Non-conformist, adventurous and ambitious, these young women have created their own jobs and are loving every minute of it!
It is sad but true that not everybody
amongst us can afford to make choices. We may be the most creative amongst
our peers, but circumstances may compel us to live by the rules. Take on
conventional jobs, hop onto time-bound trains to reach there, wiggle in
jam-packed discos for entertainment and finally mercifully retire to a
lumpy bed. But opportunities do abound. And a little initiative, a healthy
dose of enthusiasm and ambition to be differently successful can go a long
way into creating work lives that suit us instead of the other way around.
The three success stories:
Nirali Sanghi, Age: 31, Job: CEO, DataMagic Websolutions, created website: indiaparenting.com
Nirali Sanghi set up her own website seven months ago. A degree holder in economics and computer science from Barnard College, New York and MBA in finance and marketing from Columbia Business School, New York, Sanghi worked as vice president, Citibank, New York before coming back home and starting her own organisation.
"I wanted to spend more time at home, since I had a baby. I decided the internet was best for me; it is intellectually challenging and offers flexible hours. My greatest help is my husband, an internet consultant. In this business, even six months is like a lifetime. Every month makes a difference - there is so much happening in this field. One must capitalise on it."
"My website has 1,800 pages of content.
It's a storehouse of health information on pregnancy, childbirth, newborn
care, developmental milestones and common childhood illnesses. There's
an entire section devoted to older women who want to get pregnant. They
can surf the fertility section. We also have a panel of doctors whom they
can ask anything they want. To help parents teach their children Indian
traditions, we have nursery rhymes in various Indian languages and Indian
prayers of different religions. We also have party games and children's
movie reviews. And 2000 baby names and what they mean."
Shilpa Ketkar, Age: 26, Job: publisher-editor of Science Around
Shilpa Ketkar is an electronics engineer by qualification and is the publisher-editor of Science Around a popular science magazine, targeted at secondary school students and brought out in English and Marathi.
"Though originally started in 1991, it was relaunched in July 1998 in Marathi and English. It has a circulation of 5,000 copies today. Earlier, I worked as an associate editor for a children's magazine, but science was my first love, so I decided to start out on my own.
Science begins at home with simple processes, though children are taught the subject only in schools. This is where simple reading helps. Our magazine has two columns interacting directly with kids."
"The venture was very difficult financially, but my father has immense trust in me and has helped me throughout. But we need more time to stabilize.
Though we have minimal advertisement support, we have received support in many ways. Ceat Tyres subscribes 500 copies every month for a year. Some schools make it a point to read a page from the magazine after their morning prayers, while others put up the information on the notice board."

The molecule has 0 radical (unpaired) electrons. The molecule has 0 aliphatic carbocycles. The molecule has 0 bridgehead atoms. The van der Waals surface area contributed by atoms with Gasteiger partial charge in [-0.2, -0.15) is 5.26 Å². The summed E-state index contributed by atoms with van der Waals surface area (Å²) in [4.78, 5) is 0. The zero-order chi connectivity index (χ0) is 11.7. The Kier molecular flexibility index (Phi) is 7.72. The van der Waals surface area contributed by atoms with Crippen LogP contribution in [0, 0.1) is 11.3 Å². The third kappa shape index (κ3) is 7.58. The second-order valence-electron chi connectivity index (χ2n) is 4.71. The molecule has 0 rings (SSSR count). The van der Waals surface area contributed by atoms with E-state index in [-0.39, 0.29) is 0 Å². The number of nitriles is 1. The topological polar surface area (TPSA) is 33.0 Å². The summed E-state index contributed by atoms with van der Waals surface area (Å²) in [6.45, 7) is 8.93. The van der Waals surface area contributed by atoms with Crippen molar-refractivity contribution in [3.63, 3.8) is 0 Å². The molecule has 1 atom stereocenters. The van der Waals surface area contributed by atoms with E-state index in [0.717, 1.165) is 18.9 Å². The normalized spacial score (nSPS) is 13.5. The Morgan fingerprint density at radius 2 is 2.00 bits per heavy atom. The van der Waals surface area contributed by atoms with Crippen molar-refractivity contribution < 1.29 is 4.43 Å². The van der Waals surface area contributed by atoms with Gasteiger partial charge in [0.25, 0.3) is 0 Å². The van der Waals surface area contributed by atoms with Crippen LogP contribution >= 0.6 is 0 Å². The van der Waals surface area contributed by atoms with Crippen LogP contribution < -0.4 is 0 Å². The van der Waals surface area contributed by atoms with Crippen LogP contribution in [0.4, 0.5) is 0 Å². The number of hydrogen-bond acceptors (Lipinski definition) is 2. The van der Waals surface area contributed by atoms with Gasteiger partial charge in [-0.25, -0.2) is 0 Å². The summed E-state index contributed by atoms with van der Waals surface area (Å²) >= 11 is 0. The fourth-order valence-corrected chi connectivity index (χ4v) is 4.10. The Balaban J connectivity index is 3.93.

"I have some distinguished contributors like Dr. Jyoti Vora and Dilip Salvi, a national award winning writer for children and school teachers. I also have donor subscriptions of Rs 1,000 and above where poor children who love to read but have no money, are gifted the magazine."
"There was no job satisfaction in
the work that I was doing earlier and that is the main purpose of doing
any job. At least for me. I am extremely happy that I chose to be different.
It is still an uphill task, but so what? One day I'm sure I will reach
Atika Nagpal, Age: 24, Job: Health food manufacturer
Atika Nagpal learnt the values of healthy food at her mother's knee, but it was when her mom was spared of an operation because of a changed diet that she realised the importance of nutritious food, and more importantly, the right food.
Today she has her own outlet in Vashi and markets her products under the brand name, Exotik. Her products are also available at the health food shop at Pedder Road and American Dry Fruit stores, the Talwalkar Gym at Wardern road, various Shell shops at petrol pumps, Rustom's at Colaba and several other gymns as well.
"My mother used to make these low-calorie snacks on a small scale a few years ago and that's how I developed an interest.
I started on a small scale but when my products were accepted, I expanded operations slowly." Nagpal also studied financial management from Welingkar Institute of Management Studies at Sion to help her with her business.
"I am a creative person and wanted to be independent. It's tough work. I really slog. From painting the labels of my products and designing stickers, I do everything I can to cut these extraneous costs."
"I also do the marketing and distribution myself. I specialise in cereals and I personally go to the counters, talk to my customers as to what they need and take suggestions from them."
"Right now, I am experimenting on some new products with soyabean. I'm also working on some products for children like Ragi Sweet, rice ladoos. I think I can safely say that I have made a dent in the Mumbai markets. Now I have started supplying to Pune, too."
"I started my work life as a trainee
at the Taj Group of Hotels. But I did not enjoy it. I wanted to do my own
thing and I was pretty sure that I would be able to do it. Sure it was
back-breaking, but my family stood like a rock supporting me."
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